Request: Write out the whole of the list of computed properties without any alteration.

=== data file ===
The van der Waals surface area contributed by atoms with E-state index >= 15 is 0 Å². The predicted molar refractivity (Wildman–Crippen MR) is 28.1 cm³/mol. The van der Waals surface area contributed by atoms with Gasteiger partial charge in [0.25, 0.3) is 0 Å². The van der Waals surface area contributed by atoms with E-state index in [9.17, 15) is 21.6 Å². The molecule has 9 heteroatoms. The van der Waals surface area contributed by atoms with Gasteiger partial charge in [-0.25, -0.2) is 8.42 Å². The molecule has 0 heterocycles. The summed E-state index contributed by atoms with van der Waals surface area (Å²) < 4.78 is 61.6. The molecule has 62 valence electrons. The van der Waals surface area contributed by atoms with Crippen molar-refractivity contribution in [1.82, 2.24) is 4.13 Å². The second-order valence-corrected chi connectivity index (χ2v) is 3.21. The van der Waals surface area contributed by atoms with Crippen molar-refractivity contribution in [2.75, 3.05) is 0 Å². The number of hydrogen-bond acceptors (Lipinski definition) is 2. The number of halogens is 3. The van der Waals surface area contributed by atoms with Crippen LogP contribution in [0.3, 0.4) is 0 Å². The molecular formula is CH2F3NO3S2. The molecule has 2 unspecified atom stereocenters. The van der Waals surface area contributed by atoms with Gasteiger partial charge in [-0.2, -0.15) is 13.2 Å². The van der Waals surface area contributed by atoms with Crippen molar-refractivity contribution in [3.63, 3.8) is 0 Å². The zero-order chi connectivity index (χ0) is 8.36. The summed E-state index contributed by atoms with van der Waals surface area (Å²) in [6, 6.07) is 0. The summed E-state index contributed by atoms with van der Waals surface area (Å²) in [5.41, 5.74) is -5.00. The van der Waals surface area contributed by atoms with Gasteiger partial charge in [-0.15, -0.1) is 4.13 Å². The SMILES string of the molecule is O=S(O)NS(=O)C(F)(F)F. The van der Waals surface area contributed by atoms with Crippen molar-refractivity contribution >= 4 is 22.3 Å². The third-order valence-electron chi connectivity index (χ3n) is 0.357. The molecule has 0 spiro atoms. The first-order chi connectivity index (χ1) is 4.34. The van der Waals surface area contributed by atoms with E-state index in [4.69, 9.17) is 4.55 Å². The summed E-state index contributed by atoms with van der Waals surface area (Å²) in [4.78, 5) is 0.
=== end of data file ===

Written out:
The van der Waals surface area contributed by atoms with E-state index >= 15 is 0 Å². The predicted molar refractivity (Wildman–Crippen MR) is 28.1 cm³/mol. The van der Waals surface area contributed by atoms with Gasteiger partial charge in [0.25, 0.3) is 0 Å². The van der Waals surface area contributed by atoms with E-state index in [9.17, 15) is 21.6 Å². The molecule has 9 heteroatoms. The van der Waals surface area contributed by atoms with Gasteiger partial charge in [-0.25, -0.2) is 8.42 Å². The molecule has 0 heterocycles. The summed E-state index contributed by atoms with van der Waals surface area (Å²) < 4.78 is 61.6. The molecule has 62 valence electrons. The van der Waals surface area contributed by atoms with Crippen molar-refractivity contribution in [1.82, 2.24) is 4.13 Å². The second-order valence-corrected chi connectivity index (χ2v) is 3.21. The van der Waals surface area contributed by atoms with Crippen molar-refractivity contribution in [2.75, 3.05) is 0 Å². The number of hydrogen-bond acceptors (Lipinski definition) is 2. The number of halogens is 3. The van der Waals surface area contributed by atoms with Crippen LogP contribution in [0.3, 0.4) is 0 Å². The molecular formula is CH2F3NO3S2. The molecule has 2 unspecified atom stereocenters. The van der Waals surface area contributed by atoms with Gasteiger partial charge in [-0.2, -0.15) is 13.2 Å². The van der Waals surface area contributed by atoms with Crippen molar-refractivity contribution in [3.63, 3.8) is 0 Å². The zero-order chi connectivity index (χ0) is 8.36. The summed E-state index contributed by atoms with van der Waals surface area (Å²) in [6, 6.07) is 0. The summed E-state index contributed by atoms with van der Waals surface area (Å²) in [5.41, 5.74) is -5.00. The van der Waals surface area contributed by atoms with Gasteiger partial charge in [-0.15, -0.1) is 4.13 Å². The SMILES string of the molecule is O=S(O)NS(=O)C(F)(F)F. The van der Waals surface area contributed by atoms with Crippen molar-refractivity contribution >= 4 is 22.3 Å². The third-order valence-electron chi connectivity index (χ3n) is 0.357. The molecule has 0 spiro atoms. The first-order chi connectivity index (χ1) is 4.34. The van der Waals surface area contributed by atoms with E-state index in [4.69, 9.17) is 4.55 Å². The summed E-state index contributed by atoms with van der Waals surface area (Å²) in [4.78, 5) is 0.